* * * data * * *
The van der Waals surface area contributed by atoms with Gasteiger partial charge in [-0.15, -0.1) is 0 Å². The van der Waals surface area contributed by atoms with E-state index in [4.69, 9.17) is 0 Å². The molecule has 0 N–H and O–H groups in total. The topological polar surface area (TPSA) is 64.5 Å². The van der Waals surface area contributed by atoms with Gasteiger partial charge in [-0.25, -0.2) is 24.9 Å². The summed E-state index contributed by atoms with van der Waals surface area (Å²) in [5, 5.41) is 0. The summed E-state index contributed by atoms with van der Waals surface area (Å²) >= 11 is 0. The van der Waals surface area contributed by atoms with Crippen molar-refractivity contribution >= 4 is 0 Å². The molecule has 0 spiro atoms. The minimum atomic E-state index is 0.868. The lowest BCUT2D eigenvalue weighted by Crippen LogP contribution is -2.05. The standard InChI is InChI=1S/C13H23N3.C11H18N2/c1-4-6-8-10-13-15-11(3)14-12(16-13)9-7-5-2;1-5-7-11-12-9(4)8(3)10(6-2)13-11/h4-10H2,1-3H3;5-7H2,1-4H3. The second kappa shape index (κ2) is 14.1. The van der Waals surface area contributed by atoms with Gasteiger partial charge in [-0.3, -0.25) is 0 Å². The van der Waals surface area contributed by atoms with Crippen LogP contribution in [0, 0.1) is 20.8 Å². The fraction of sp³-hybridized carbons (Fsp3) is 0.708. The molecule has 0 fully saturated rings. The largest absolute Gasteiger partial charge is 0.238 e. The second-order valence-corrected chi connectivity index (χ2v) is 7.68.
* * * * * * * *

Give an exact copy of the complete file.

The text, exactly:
The van der Waals surface area contributed by atoms with Gasteiger partial charge in [-0.15, -0.1) is 0 Å². The van der Waals surface area contributed by atoms with E-state index in [4.69, 9.17) is 0 Å². The molecule has 0 N–H and O–H groups in total. The topological polar surface area (TPSA) is 64.5 Å². The van der Waals surface area contributed by atoms with Gasteiger partial charge in [-0.25, -0.2) is 24.9 Å². The summed E-state index contributed by atoms with van der Waals surface area (Å²) in [5, 5.41) is 0. The summed E-state index contributed by atoms with van der Waals surface area (Å²) >= 11 is 0. The van der Waals surface area contributed by atoms with Crippen molar-refractivity contribution >= 4 is 0 Å². The molecule has 0 spiro atoms. The minimum atomic E-state index is 0.868. The lowest BCUT2D eigenvalue weighted by Crippen LogP contribution is -2.05. The standard InChI is InChI=1S/C13H23N3.C11H18N2/c1-4-6-8-10-13-15-11(3)14-12(16-13)9-7-5-2;1-5-7-11-12-9(4)8(3)10(6-2)13-11/h4-10H2,1-3H3;5-7H2,1-4H3. The second kappa shape index (κ2) is 14.1. The van der Waals surface area contributed by atoms with Gasteiger partial charge in [-0.3, -0.25) is 0 Å². The van der Waals surface area contributed by atoms with Crippen LogP contribution in [0, 0.1) is 20.8 Å². The fraction of sp³-hybridized carbons (Fsp3) is 0.708. The molecule has 0 fully saturated rings. The largest absolute Gasteiger partial charge is 0.238 e. The second-order valence-corrected chi connectivity index (χ2v) is 7.68.